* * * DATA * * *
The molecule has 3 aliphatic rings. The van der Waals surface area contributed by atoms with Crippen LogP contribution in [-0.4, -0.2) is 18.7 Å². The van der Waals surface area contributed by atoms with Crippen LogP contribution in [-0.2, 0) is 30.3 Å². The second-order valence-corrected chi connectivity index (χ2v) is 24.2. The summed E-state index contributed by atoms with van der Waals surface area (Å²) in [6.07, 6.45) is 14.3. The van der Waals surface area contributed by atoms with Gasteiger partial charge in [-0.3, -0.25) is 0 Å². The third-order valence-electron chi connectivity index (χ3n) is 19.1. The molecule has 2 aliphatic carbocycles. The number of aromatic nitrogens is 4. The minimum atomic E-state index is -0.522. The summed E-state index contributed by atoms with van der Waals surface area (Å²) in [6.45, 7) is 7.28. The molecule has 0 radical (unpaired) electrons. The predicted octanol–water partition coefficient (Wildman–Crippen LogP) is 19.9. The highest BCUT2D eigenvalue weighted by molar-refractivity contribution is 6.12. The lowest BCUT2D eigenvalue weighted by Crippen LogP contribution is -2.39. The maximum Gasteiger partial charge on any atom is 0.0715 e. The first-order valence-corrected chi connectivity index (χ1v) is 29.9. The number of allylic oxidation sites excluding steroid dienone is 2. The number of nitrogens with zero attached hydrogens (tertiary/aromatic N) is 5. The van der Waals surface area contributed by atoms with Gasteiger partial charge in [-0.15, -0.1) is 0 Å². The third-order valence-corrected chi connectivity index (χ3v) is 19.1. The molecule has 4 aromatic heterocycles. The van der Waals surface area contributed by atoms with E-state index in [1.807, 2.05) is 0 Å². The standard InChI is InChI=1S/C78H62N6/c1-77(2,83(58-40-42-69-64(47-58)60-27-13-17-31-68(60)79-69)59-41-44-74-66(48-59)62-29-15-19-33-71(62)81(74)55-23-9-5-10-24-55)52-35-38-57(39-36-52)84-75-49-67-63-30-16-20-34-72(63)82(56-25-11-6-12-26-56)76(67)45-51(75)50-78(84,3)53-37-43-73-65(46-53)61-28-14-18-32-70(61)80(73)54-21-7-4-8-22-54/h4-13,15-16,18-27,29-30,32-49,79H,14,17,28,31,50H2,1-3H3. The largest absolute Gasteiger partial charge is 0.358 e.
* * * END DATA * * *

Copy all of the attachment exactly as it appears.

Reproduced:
The molecule has 3 aliphatic rings. The van der Waals surface area contributed by atoms with Crippen LogP contribution in [-0.4, -0.2) is 18.7 Å². The van der Waals surface area contributed by atoms with Crippen LogP contribution in [-0.2, 0) is 30.3 Å². The second-order valence-corrected chi connectivity index (χ2v) is 24.2. The summed E-state index contributed by atoms with van der Waals surface area (Å²) in [6.07, 6.45) is 14.3. The van der Waals surface area contributed by atoms with Gasteiger partial charge in [-0.3, -0.25) is 0 Å². The third-order valence-electron chi connectivity index (χ3n) is 19.1. The molecule has 2 aliphatic carbocycles. The number of aromatic nitrogens is 4. The minimum atomic E-state index is -0.522. The summed E-state index contributed by atoms with van der Waals surface area (Å²) in [6.45, 7) is 7.28. The molecule has 0 radical (unpaired) electrons. The predicted octanol–water partition coefficient (Wildman–Crippen LogP) is 19.9. The highest BCUT2D eigenvalue weighted by molar-refractivity contribution is 6.12. The lowest BCUT2D eigenvalue weighted by Crippen LogP contribution is -2.39. The maximum Gasteiger partial charge on any atom is 0.0715 e. The first-order valence-corrected chi connectivity index (χ1v) is 29.9. The number of allylic oxidation sites excluding steroid dienone is 2. The number of nitrogens with zero attached hydrogens (tertiary/aromatic N) is 5. The van der Waals surface area contributed by atoms with Gasteiger partial charge in [-0.15, -0.1) is 0 Å². The third-order valence-corrected chi connectivity index (χ3v) is 19.1. The molecule has 4 aromatic heterocycles. The van der Waals surface area contributed by atoms with E-state index in [1.807, 2.05) is 0 Å². The standard InChI is InChI=1S/C78H62N6/c1-77(2,83(58-40-42-69-64(47-58)60-27-13-17-31-68(60)79-69)59-41-44-74-66(48-59)62-29-15-19-33-71(62)81(74)55-23-9-5-10-24-55)52-35-38-57(39-36-52)84-75-49-67-63-30-16-20-34-72(63)82(56-25-11-6-12-26-56)76(67)45-51(75)50-78(84,3)53-37-43-73-65(46-53)61-28-14-18-32-70(61)80(73)54-21-7-4-8-22-54/h4-13,15-16,18-27,29-30,32-49,79H,14,17,28,31,50H2,1-3H3. The largest absolute Gasteiger partial charge is 0.358 e.